Dr. William Allan Kritsonis, Dissertation Chair for Desiree Adair Skinner, Dissertation Defense PPT.
Dr. William Allan Kritsonis, Dissertation Chair for Desiree Adair Skinner, Dissertation Defense PPT.
Dr. William Allan Kritsonis, Dissertation Chair for Desiree Adair Skinner, Dissertation Defense PPT.
Dr. William Allan Kritsonis, Dissertation Chair for Desiree Adair Skinner, Dissertation Defense PPT.
Dr. William Allan Kritsonis, Dissertation Chair for Desiree Adair Skinner, Dissertation Defense PPT.
Dr. William Allan Kritsonis, Dissertation Chair for Desiree Adair Skinner, Dissertation Defense PPT.
Dr. William Allan Kritsonis, Dissertation Chair for Desiree Adair Skinner, Dissertation Defense PPT.
Dr. William Allan Kritsonis, Dissertation Chair for Desiree Adair Skinner, Dissertation Defense PPT.
Dr. William Allan Kritsonis, Dissertation Chair for Desiree Adair Skinner, Dissertation Defense PPT.
Dr. William Allan Kritsonis, Dissertation Chair for Desiree Adair Skinner, Dissertation Defense PPT.
Dr. William Allan Kritsonis, Dissertation Chair for Desiree Adair Skinner, Dissertation Defense PPT.
Dr. William Allan Kritsonis, Dissertation Chair for Desiree Adair Skinner, Dissertation Defense PPT.
Dr. William Allan Kritsonis, Dissertation Chair for Desiree Adair Skinner, Dissertation Defense PPT.
Dr. William Allan Kritsonis, Dissertation Chair for Desiree Adair Skinner, Dissertation Defense PPT.
Upcoming SlideShare
Loading in...5
×

Thanks for flagging this SlideShare!

Oops! An error has occurred.

×
Saving this for later? Get the SlideShare app to save on your phone or tablet. Read anywhere, anytime – even offline.
Text the download link to your phone
Standard text messaging rates apply

Dr. William Allan Kritsonis, Dissertation Chair for Desiree Adair Skinner, Dissertation Defense PPT.

186

Published on

Dr. William Allan Kritsonis, Dissertation Chair for Desiree Adair Skinner, Dissertation Defense PPT.

Dr. William Allan Kritsonis, Dissertation Chair for Desiree Adair Skinner, Dissertation Defense PPT.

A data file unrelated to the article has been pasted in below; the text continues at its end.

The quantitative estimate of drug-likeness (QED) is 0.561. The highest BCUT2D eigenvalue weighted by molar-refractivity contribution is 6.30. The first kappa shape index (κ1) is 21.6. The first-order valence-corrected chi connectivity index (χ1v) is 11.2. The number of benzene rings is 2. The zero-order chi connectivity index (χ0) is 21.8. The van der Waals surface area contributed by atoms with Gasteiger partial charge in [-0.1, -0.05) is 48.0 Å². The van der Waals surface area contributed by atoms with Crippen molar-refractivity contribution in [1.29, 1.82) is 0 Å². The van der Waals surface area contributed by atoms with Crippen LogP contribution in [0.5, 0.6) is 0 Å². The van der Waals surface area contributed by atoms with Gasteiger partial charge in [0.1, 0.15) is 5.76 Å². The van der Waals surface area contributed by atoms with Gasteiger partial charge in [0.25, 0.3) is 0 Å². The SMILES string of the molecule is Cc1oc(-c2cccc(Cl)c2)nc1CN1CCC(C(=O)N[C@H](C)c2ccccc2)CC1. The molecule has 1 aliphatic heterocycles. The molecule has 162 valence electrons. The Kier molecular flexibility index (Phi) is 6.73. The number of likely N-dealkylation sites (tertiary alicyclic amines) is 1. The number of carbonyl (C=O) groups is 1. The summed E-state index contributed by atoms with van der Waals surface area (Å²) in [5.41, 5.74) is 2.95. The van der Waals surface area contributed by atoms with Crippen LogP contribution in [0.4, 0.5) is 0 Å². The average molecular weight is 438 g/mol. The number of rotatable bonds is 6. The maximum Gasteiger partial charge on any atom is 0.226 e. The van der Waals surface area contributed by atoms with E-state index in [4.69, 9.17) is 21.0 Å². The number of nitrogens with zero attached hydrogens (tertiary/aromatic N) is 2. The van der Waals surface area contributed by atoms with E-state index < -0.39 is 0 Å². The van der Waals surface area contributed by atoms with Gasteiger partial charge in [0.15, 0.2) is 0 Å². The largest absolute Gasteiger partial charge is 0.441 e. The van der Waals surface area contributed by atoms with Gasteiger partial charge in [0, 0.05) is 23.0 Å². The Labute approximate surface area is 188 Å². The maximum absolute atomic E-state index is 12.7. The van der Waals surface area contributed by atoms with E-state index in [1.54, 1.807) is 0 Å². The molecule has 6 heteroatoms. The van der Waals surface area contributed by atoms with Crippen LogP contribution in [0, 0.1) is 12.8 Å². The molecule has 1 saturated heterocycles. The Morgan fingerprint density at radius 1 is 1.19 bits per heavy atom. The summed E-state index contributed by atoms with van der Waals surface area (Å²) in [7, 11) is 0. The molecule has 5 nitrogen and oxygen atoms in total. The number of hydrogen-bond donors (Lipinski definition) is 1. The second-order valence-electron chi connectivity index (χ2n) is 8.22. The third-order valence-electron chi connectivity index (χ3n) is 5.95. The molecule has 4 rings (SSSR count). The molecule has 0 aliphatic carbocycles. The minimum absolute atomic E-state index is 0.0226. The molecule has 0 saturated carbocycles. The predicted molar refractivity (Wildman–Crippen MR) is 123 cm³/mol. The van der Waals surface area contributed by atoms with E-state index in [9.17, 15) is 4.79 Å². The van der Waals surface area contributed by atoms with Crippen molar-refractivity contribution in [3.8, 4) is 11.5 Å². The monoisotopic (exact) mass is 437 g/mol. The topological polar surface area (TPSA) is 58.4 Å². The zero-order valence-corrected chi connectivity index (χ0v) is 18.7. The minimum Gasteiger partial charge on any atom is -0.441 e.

Published in: Education, Sports
0 Comments
0 Likes
Statistics
Notes
  • Be the first to comment

  • Be the first to like this

No Downloads
Views
Total Views
186
On Slideshare
0
From Embeds
0
Number of Embeds
0
Actions
Shares
0
Downloads
4
Comments
0
Likes
0
Embeds 0
No embeds

Report content
Flagged as inappropriate Flag as inappropriate
Flag as inappropriate

Select your reason for flagging this presentation as inappropriate.

Cancel
No notes for slide

Transcript

  • 1. High School Counselors’ Roles AsPerceived by High School Principalsand Counselors in TexasA Dissertation DefensebyDesiree Adair SkinnerMarch 11, 2010Chair: William Allan Kritsonis, Ph.D.
  • 2. Committee Members William Allan Kritsonis, Ph.D.(Dissertation Chair) Tyrone Tanner, Ed.D(Member) Edward Mason, Ph.D.(Member) Camille Gibson, Ph.D.(Member)
  • 3. Dissertation Defense FormatI. Purpose of the StudyII. Research QuestionsIII. Conceptual FrameworkIV. MethodV. FindingsVI. Previous CFI ResultsVII. AccountabilityVIII. ImplicationsIX. ConclusionsX. Recommendations for Future Research
  • 4. Purpose of the Study The purpose of this study was todescribe the perceptions of highschool principals and high schoolcounselors about the role of highschool counselors.
  • 5. Quantitative ResearchQuestions1. Is there a significant correlationbetween high school counselors’perceptions and expectations onthe Counselor Function Inventory(CFI) scores as it relates to theAmerican School CounselorAssociation (ASCA) standards?
  • 6. Quantitative ResearchQuestions2. Is there a significant correlationbetween high school principals’perceptions and expectations onthe Counselor Function Inventory(CFI) scores as it relates to theAmerican School CounselorAssociation (ASCA) standards?
  • 7. Quantitative ResearchQuestions3. Is there a significant differencebetween high school counselors’and principals’ expectation scoreson the Counselor FunctionInventory (CFI) as it relates to theAmerican School CounselorAssociation (ASCA) standards?
  • 8. Quantitative ResearchQuestions4. Is there a significant differencebetween high school counselors’and principals’ perception scoreson the Counselor FunctionInventory (CFI) as it relates to theAmerican School CounselorAssociation (ASCA) standards?
  • 9. Quantitative ResearchQuestions5. What are the most importantfunctions of the high schoolcounselor as perceived by the highschool principal and counselorbased on the American SchoolCounselor Association (ASCA)standards?
  • 10. Null Hypothesis Ho1: There is no statisticallysignificant correlation between highschool counselors’ perceptions andexpectations on the CounselorFunction Inventory (CFI) scores as itrelates to the American SchoolCounselor Association (ASCA)standards.